Afrique Media was reportedly founded with money from Teodoro Obiang Nguemo, the kleptocratic president of Equatorial Guinea, who was once declared by state radio to be “like God in heaven” with the power “to kill without anyone calling him to account.” According to human rights monitors, he runs one of the most corrupt and oppressive regimes in the world.

Obiang has funded a number of similar media ventures, and the location of 2RP’s headquarters in Malabo, plus the fact that the outlet refers to him as “the great panafricanist,” suggests both of AFRIC’s champions are backed by the dictator.

The likely link between the Prigozhin organization and Obiang’s media efforts is a relatively obscure Belgian named Luc Michel. Physically resembling a Bond villain, with his penchant for grey Nehru jackets, Michel was mentored by former Waffen SS member Jean-Francois Thiriart and joined the neo-Nazi Federation d’Action Nationale et Europeene (FANE) group before setting up his own National-European Communitarian Party in the 90s. 

Having long participated in Russian information operations, including organizing bogus electoral observation trips to provide the veneer of approval to the “referendum” held in Crimea following the takeover by Russian forces in 2014, Michel has been operating in Africa for several years now. He’s built up a number of apparently close relationships with authoritarian leaders as an adviser, most notably Obiang and Pierre Nkurunziza , the now-deceased president of Burundi. 

Michel, who, like Séba, also combines messages of pan-Africanism with anti-Semitism (couched as anti-Zionism) seems to have been involved with Afrique Media since at least February 2014, and appears on the channel at least once or twice a week as a talking head or a contributor.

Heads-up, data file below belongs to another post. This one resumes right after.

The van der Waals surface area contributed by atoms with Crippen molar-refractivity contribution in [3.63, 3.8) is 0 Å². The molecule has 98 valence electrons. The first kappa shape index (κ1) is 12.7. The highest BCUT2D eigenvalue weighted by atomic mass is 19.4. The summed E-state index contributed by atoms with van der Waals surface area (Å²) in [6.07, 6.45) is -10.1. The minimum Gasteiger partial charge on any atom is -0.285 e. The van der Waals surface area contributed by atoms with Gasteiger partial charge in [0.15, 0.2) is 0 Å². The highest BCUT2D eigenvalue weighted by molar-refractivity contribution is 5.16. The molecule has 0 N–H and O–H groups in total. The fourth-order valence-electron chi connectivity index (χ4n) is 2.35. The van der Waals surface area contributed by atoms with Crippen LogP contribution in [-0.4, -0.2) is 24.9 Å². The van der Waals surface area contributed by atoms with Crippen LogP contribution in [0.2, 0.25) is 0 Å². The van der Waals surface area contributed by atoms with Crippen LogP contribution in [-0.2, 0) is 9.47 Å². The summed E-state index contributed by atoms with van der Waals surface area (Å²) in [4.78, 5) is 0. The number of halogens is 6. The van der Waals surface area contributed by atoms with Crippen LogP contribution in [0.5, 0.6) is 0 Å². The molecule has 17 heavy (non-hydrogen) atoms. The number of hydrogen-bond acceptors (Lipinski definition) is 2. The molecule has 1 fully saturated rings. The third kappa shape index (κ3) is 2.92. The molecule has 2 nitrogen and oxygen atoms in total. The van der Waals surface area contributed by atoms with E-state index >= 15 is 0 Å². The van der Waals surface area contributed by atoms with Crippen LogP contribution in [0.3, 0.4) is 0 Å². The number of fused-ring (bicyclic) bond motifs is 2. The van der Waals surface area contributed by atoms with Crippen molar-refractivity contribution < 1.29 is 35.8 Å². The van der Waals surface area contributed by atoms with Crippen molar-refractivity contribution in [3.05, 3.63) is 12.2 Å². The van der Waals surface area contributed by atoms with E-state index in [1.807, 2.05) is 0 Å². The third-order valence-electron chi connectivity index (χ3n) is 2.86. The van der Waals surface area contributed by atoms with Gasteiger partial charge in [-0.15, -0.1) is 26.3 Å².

This is only one of a dozens of media outlets apparently run by Michel, with others including La Voix de la Guinée Equatoriale, PanAfricom-TV, WebTV-Tchad and Centrafrica News. 

Michel is also connected to a Cairo-based television station called TV Jamahiriya, a vestige of Muammar Gaddafi’s state media apparatus in Libya, whose website homepage links directly to one of Michel’s front groups.

As The Daily Beast reported last year, TV Jamahiriya was resuscitated by the Prigozhin organization as part of an effort to promote the image of Gaddafi’s son, Saif al-Islam. All of the channel’s debts were paid off and the Russians trained and equipped the broadcast staff. A similar process appears to have taken place at Afrique Media, which reportedly received Russian investment, including agreements to take on costs, retrain staff and provide production assistance, in 2019.

Yet another connection between both sets of Prigozhin-friendly media operations is Stefan Keuter, a member of the Bundestag in the AfD, who appeared as a guest on TV Jamahiriya in March this year. Keuter was a speaker at two conferences organized recently by AFRIC. The first, in Berlin this January, was presided over by Prigozhin’s media man Aleksandr Malkevich, who was placed on the U.S. sanctions list for his role in spreading disinformation during the 2016 U.S. presidential election. Gunnar Lindemann, another AfD member who praised Russia for not being “an immigration country in the sense that Africans or Arabs immigrate,” was in attendance.